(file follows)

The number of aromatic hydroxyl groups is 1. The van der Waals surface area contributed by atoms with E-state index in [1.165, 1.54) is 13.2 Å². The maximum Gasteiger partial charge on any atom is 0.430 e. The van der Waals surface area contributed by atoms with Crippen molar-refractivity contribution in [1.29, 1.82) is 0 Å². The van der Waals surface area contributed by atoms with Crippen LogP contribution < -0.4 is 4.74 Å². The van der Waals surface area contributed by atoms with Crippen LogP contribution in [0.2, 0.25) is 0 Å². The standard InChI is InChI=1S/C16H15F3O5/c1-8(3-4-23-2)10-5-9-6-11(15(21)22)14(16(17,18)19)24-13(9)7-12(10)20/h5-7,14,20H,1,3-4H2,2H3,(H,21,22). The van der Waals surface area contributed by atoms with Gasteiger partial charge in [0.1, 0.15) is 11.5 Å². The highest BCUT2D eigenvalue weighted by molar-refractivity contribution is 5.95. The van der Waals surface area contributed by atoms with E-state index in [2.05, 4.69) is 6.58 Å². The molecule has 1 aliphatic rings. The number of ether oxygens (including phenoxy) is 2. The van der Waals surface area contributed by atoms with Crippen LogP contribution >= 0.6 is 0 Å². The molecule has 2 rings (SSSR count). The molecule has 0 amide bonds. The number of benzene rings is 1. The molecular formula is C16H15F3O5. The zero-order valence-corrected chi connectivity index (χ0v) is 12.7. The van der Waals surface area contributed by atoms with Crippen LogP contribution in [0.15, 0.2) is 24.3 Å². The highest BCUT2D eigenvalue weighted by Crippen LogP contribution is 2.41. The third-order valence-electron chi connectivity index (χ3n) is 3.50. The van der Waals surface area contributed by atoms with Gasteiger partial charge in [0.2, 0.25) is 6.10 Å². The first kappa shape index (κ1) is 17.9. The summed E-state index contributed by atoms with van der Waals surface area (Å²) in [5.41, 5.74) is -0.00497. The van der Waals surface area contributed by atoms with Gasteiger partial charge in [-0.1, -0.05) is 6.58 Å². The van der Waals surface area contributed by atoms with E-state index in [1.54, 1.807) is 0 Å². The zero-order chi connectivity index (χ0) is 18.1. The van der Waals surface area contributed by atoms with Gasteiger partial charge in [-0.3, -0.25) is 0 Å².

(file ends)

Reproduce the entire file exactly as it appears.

The number of aromatic hydroxyl groups is 1. The van der Waals surface area contributed by atoms with E-state index in [1.165, 1.54) is 13.2 Å². The maximum Gasteiger partial charge on any atom is 0.430 e. The van der Waals surface area contributed by atoms with Crippen molar-refractivity contribution in [1.29, 1.82) is 0 Å². The van der Waals surface area contributed by atoms with Crippen LogP contribution < -0.4 is 4.74 Å². The van der Waals surface area contributed by atoms with Crippen LogP contribution in [0.2, 0.25) is 0 Å². The standard InChI is InChI=1S/C16H15F3O5/c1-8(3-4-23-2)10-5-9-6-11(15(21)22)14(16(17,18)19)24-13(9)7-12(10)20/h5-7,14,20H,1,3-4H2,2H3,(H,21,22). The van der Waals surface area contributed by atoms with Gasteiger partial charge in [0.1, 0.15) is 11.5 Å². The highest BCUT2D eigenvalue weighted by molar-refractivity contribution is 5.95. The van der Waals surface area contributed by atoms with E-state index in [2.05, 4.69) is 6.58 Å². The molecule has 1 aliphatic rings. The number of ether oxygens (including phenoxy) is 2. The van der Waals surface area contributed by atoms with Crippen LogP contribution >= 0.6 is 0 Å². The molecule has 2 rings (SSSR count). The molecule has 0 amide bonds. The number of benzene rings is 1. The molecular formula is C16H15F3O5. The zero-order valence-corrected chi connectivity index (χ0v) is 12.7. The van der Waals surface area contributed by atoms with Crippen LogP contribution in [0.15, 0.2) is 24.3 Å². The highest BCUT2D eigenvalue weighted by Crippen LogP contribution is 2.41. The third-order valence-electron chi connectivity index (χ3n) is 3.50. The van der Waals surface area contributed by atoms with Gasteiger partial charge in [0.2, 0.25) is 6.10 Å². The first kappa shape index (κ1) is 17.9. The summed E-state index contributed by atoms with van der Waals surface area (Å²) in [5.41, 5.74) is -0.00497. The van der Waals surface area contributed by atoms with Gasteiger partial charge in [-0.1, -0.05) is 6.58 Å². The van der Waals surface area contributed by atoms with E-state index in [1.54, 1.807) is 0 Å². The zero-order chi connectivity index (χ0) is 18.1. The van der Waals surface area contributed by atoms with Gasteiger partial charge in [-0.3, -0.25) is 0 Å².